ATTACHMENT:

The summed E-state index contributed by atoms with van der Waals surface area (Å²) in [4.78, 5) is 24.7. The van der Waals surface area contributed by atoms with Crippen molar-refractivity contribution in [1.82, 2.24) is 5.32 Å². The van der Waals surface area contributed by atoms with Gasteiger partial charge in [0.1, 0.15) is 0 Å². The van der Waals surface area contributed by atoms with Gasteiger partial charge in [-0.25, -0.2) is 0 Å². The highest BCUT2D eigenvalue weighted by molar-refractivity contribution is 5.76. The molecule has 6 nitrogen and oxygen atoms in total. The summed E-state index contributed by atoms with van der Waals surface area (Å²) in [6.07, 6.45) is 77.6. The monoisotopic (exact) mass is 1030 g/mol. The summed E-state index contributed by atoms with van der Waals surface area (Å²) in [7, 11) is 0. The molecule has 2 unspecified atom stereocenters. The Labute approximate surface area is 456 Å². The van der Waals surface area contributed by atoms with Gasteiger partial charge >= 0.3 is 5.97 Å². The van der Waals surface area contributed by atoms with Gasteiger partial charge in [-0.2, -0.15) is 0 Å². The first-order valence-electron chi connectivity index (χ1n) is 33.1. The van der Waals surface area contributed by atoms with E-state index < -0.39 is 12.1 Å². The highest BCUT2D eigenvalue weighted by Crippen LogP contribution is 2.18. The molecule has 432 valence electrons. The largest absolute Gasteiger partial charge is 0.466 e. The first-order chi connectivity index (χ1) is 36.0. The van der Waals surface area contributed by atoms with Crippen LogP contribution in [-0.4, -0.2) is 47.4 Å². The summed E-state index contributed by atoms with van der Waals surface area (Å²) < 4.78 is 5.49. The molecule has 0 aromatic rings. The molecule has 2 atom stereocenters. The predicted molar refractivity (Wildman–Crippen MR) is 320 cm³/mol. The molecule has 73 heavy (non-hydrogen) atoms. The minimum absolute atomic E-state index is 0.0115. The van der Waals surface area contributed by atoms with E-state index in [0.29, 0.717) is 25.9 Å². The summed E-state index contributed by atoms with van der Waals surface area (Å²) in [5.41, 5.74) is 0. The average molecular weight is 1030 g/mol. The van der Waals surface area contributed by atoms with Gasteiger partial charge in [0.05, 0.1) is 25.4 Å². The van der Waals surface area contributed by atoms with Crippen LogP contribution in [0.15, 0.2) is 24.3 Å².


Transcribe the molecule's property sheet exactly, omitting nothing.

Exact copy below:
The summed E-state index contributed by atoms with van der Waals surface area (Å²) in [4.78, 5) is 24.7. The van der Waals surface area contributed by atoms with Crippen molar-refractivity contribution in [1.82, 2.24) is 5.32 Å². The van der Waals surface area contributed by atoms with Gasteiger partial charge in [0.1, 0.15) is 0 Å². The van der Waals surface area contributed by atoms with Gasteiger partial charge in [-0.25, -0.2) is 0 Å². The highest BCUT2D eigenvalue weighted by molar-refractivity contribution is 5.76. The molecule has 6 nitrogen and oxygen atoms in total. The summed E-state index contributed by atoms with van der Waals surface area (Å²) in [6.07, 6.45) is 77.6. The monoisotopic (exact) mass is 1030 g/mol. The summed E-state index contributed by atoms with van der Waals surface area (Å²) in [7, 11) is 0. The molecule has 2 unspecified atom stereocenters. The Labute approximate surface area is 456 Å². The van der Waals surface area contributed by atoms with Gasteiger partial charge >= 0.3 is 5.97 Å². The van der Waals surface area contributed by atoms with Gasteiger partial charge in [-0.2, -0.15) is 0 Å². The first-order valence-electron chi connectivity index (χ1n) is 33.1. The van der Waals surface area contributed by atoms with E-state index < -0.39 is 12.1 Å². The highest BCUT2D eigenvalue weighted by Crippen LogP contribution is 2.18. The molecule has 432 valence electrons. The largest absolute Gasteiger partial charge is 0.466 e. The first-order chi connectivity index (χ1) is 36.0. The van der Waals surface area contributed by atoms with Crippen LogP contribution in [-0.4, -0.2) is 47.4 Å². The summed E-state index contributed by atoms with van der Waals surface area (Å²) < 4.78 is 5.49. The molecule has 0 aromatic rings. The molecule has 2 atom stereocenters. The predicted molar refractivity (Wildman–Crippen MR) is 320 cm³/mol. The molecule has 73 heavy (non-hydrogen) atoms. The minimum absolute atomic E-state index is 0.0115. The van der Waals surface area contributed by atoms with E-state index in [0.29, 0.717) is 25.9 Å². The summed E-state index contributed by atoms with van der Waals surface area (Å²) in [5.41, 5.74) is 0. The average molecular weight is 1030 g/mol. The van der Waals surface area contributed by atoms with Gasteiger partial charge in [0.05, 0.1) is 25.4 Å². The van der Waals surface area contributed by atoms with Crippen LogP contribution in [0.15, 0.2) is 24.3 Å².